Dying faithfully

January 31, 2016

"I need to talk to Reverend Heidi alone,” Roy announced to his wife, his family members, our deacon, and me. After everyone else left his hospital room, I sat down, wondering if he would tell me his fears about dying or that he had felt a loved one’s presence in his room. Instead, he methodically listed the details of the funeral he wanted: a veteran’s honor guard on motorcycles, the Episcopal Rite I burial liturgy, and his favorite gospel-style “Amen” at the end of the service.

As family and clergy we may be tempted to assume we know the needs of those who are dying, but more often than not we can’t anticipate what they are feeling or what is most important to them in their final days. We are still learning how to talk about dying well in North America. As Marilyn Chandler Mc­Entyre puts it, “Wanting ‘what is best,’ we are sometimes at a loss about how to discern what ‘best’ might be.” We don’t know what additional treatment to pursue, which guests to allow to come visit, or what to talk about during visits.

Drawing on what she learned during her years as a hospice volunteer and on her experiences of the deaths of her own family members, most poignantly her daughter and her elderly mother, Mc­Entyre has written two books that offer accompaniment, guidance, and prayer for the painful gift of such times.

The first book of this duo, A Faithful Farewell, is written for someone facing death, and the second, A Long Letting Go, is for someone accompanying the person who is dying. Each chapter in both books opens with a verse from scripture or a literary quote and ends with a prayer.

Faithful Farewell includes a line or two from a hymn as well. McEntyre wrote these books in such a way that readers can dip into them and consult them as needed. In Faithful Farewell, the reader might choose a chapter that suits the challenges of a particular day; titles include “Am I a Fighter?” “Boredom,” and “Other Peo­ple’s Pain.” Letting Go is ordered differently, with three sections: “Accom­pa­nying,” “Wit­nessing,” and “Mourning.” Its chapter titles are not as specific as those in Faithful Farewell. Each book includes an appendix of prayers.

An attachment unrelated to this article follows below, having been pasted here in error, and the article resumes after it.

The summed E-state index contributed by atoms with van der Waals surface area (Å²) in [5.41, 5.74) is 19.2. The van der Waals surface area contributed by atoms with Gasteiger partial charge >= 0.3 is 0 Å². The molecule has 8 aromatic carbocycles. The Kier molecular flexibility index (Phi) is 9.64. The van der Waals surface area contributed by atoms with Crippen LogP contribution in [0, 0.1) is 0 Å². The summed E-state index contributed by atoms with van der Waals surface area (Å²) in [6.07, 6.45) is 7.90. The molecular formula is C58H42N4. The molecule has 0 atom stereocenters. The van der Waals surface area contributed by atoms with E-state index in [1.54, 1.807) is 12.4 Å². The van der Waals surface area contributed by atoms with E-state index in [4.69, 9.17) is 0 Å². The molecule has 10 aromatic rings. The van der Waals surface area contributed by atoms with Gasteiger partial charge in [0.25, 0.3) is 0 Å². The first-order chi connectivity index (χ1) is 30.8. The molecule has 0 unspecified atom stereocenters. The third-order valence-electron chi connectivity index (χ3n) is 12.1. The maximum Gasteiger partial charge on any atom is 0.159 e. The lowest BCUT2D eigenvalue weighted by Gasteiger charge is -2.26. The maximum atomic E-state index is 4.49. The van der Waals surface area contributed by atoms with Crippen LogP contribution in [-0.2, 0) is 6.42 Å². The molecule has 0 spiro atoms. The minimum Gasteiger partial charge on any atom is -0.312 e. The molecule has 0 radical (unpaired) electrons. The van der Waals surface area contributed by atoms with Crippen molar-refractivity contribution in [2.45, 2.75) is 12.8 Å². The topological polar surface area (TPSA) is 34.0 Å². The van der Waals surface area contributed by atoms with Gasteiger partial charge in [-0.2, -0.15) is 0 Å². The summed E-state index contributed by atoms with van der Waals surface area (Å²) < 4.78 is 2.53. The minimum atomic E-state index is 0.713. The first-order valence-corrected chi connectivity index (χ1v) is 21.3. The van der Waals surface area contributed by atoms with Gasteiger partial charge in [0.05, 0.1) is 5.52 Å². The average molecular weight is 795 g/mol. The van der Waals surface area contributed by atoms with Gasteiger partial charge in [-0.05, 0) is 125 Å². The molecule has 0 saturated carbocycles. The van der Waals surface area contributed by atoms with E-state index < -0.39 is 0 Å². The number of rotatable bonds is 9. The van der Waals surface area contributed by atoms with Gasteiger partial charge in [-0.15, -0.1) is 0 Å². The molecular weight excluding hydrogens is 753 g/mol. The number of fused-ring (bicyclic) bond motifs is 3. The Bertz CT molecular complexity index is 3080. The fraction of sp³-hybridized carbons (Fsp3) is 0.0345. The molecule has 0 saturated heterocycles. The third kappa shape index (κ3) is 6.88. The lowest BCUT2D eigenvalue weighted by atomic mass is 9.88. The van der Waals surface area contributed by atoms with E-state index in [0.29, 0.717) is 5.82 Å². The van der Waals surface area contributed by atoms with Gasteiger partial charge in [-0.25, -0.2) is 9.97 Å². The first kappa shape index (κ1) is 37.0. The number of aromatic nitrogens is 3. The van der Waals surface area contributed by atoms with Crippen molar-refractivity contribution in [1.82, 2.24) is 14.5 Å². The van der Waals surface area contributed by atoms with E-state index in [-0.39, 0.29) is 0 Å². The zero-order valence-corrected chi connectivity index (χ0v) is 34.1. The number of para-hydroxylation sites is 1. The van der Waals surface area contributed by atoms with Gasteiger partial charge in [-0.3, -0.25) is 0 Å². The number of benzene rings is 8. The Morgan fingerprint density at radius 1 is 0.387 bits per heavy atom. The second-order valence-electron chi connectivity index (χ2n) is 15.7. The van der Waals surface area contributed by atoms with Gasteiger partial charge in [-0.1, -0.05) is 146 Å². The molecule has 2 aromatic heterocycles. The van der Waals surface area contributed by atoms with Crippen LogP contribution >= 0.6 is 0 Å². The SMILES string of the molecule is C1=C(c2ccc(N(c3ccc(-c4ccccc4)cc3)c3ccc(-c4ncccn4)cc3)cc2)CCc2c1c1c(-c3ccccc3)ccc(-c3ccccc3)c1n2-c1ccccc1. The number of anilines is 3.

McEntyre’s language is reflective and sensitive but not sentimental. This is most welcome. The books are both theological and practical. McEntyre quotes from a wonderful variety of literary writers: Shakespeare, Jonathan Edwards, Willa Cather, T. S. Eliot, C. S. Lewis, Toni Morrison, Denise Levertov, Wendell Berry, Desmond Tutu. She writes beautifully of denial, forgiveness, eternity, heaven, and grace. And she offers moving observations, such as “Being cared for is the first—and last—practice of living in community”; “All deaths, even those that come at the end of a long, full life, leave some sense of incompletion . . . because we are created for eternity”; and “Like childbirth, dying is a kind of labor.”

She also writes practically. There is a suggested to-do list for friends who have offered to help, which can inform both well-meaning friends and a patient who is not sure what to ask for. Both books are unafraid to speak to the mundane but very real facts of life for the dying, like nausea, backlogged e-mails, and the drudgery of hospital paperwork. Mc­Entyre uncovers grace in these quotidian tasks of dying, things that may “anchor us to the ordinary in ways that help us act when grief seems almost paralyzing.”

McEntyre wrote Faithful Farewell in the first person to give the chapters immediacy and “to make them more a sharing of a common condition than advice.” However, by doing so McEntyre risks alienating some of her readers because of the presumptions she sometimes makes. For instance, she writes, “That I have insurance is a comfort,” but not all of her readers will be so fortunate. Some of her suggested first-person reflections can feel preachy or passive aggressive: “My job is . . . to meet each person’s sorrow with generous imagination for what my dying might mean for them”; “I need to forgive, as deliberately and fully as I can”; and “I have a chance now to reach a new level of honesty.”

Nonetheless, these books would be sensitive and excellent gifts for friends, family, or church members facing the slow but steady approach of death. They offer a thoughtful and realistic window into the often hidden, though well-traveled, end-of-life journey.